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What is the Scope of Variable in Java Programming?

In Java Programming, an important thing that you must know about variable is their scope. Scope generally refers to the program-region within which a variable is accessible. The board rule is: a variable is accessible with in the set of braces it is declared in e.g.

int a ;
:  /* a would be accessible as long as its block (a block is marked with a pair of matching brace) is not closed. Variable a is said to have block scope*/


Often in a program you want to give a name to a constant value. For example you might have fixed tax rate of 0.030 for goods and tax rate of 0.020 for services. These are constants, because their value is not going to change when the program is executed. It is convenient to given these constant a name.

This can be done as follows:

final double TAXRATE = 0.25;
The keyword final makes a variable as constant i.e. whose value cannot be changed during program execution.

Consider the following program that declare and uses two constants.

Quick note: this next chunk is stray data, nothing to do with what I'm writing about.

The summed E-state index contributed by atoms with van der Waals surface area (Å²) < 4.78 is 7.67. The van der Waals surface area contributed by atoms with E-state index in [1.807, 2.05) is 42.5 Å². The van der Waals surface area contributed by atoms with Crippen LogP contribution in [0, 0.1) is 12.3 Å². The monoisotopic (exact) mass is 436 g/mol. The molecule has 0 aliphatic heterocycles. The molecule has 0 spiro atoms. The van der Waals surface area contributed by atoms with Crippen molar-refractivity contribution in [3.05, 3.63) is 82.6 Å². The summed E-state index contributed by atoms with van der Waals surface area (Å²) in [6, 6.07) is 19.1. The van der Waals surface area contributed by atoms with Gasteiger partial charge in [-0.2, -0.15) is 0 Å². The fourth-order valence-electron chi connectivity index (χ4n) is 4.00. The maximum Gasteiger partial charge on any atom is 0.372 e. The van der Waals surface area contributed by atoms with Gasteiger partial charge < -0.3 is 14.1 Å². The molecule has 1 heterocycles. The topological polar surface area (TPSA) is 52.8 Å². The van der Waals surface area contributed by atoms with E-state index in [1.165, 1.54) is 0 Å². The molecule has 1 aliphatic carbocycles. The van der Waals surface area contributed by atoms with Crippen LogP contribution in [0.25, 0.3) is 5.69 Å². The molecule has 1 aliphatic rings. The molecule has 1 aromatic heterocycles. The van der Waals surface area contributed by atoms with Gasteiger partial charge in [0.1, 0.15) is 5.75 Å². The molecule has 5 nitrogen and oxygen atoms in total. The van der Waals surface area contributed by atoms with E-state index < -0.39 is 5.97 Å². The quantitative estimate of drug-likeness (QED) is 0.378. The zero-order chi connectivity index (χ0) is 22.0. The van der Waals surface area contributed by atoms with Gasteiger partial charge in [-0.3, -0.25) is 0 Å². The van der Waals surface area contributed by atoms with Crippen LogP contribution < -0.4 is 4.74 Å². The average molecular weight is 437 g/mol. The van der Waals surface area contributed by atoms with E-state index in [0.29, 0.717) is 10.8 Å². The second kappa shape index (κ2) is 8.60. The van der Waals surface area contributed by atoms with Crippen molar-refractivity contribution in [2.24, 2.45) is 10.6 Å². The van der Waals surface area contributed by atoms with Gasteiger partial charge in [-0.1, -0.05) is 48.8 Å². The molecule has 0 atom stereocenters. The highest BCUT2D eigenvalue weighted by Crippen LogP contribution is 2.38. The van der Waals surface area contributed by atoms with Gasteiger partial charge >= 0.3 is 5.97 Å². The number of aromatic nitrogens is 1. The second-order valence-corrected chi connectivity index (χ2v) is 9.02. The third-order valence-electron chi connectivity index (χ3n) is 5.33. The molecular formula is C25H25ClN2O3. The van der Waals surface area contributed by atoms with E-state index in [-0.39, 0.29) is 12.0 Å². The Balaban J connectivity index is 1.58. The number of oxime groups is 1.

class calculateTax {
:  {
            final double GOODS_TAX =0.030 ;  
            final double SERVICE_TAX = 0.020 ;

The reserved word final tells the compiler that the value will not change in the program. The names of constants follow the same rules as the names for variables. (Programmers sometimes use all capital letters for constants; but that is a matter of personal style, not part of language).      

Once declared constants, their value cannot be modified e.g.; after declaring constant GOODS_TAX, if you issue a statement like:

GOODS_TAX =0.050 ;  //error
It will cause an error, as the value of constants cannot be modified.

Advantage of Constants

They make your program easier to read and check for correctness.
If a constant needs to be changed (for instance a new tax law changes the rates) all you need to do is change the declaration. You don’t have to search through your program for every occurrence of a specific number.


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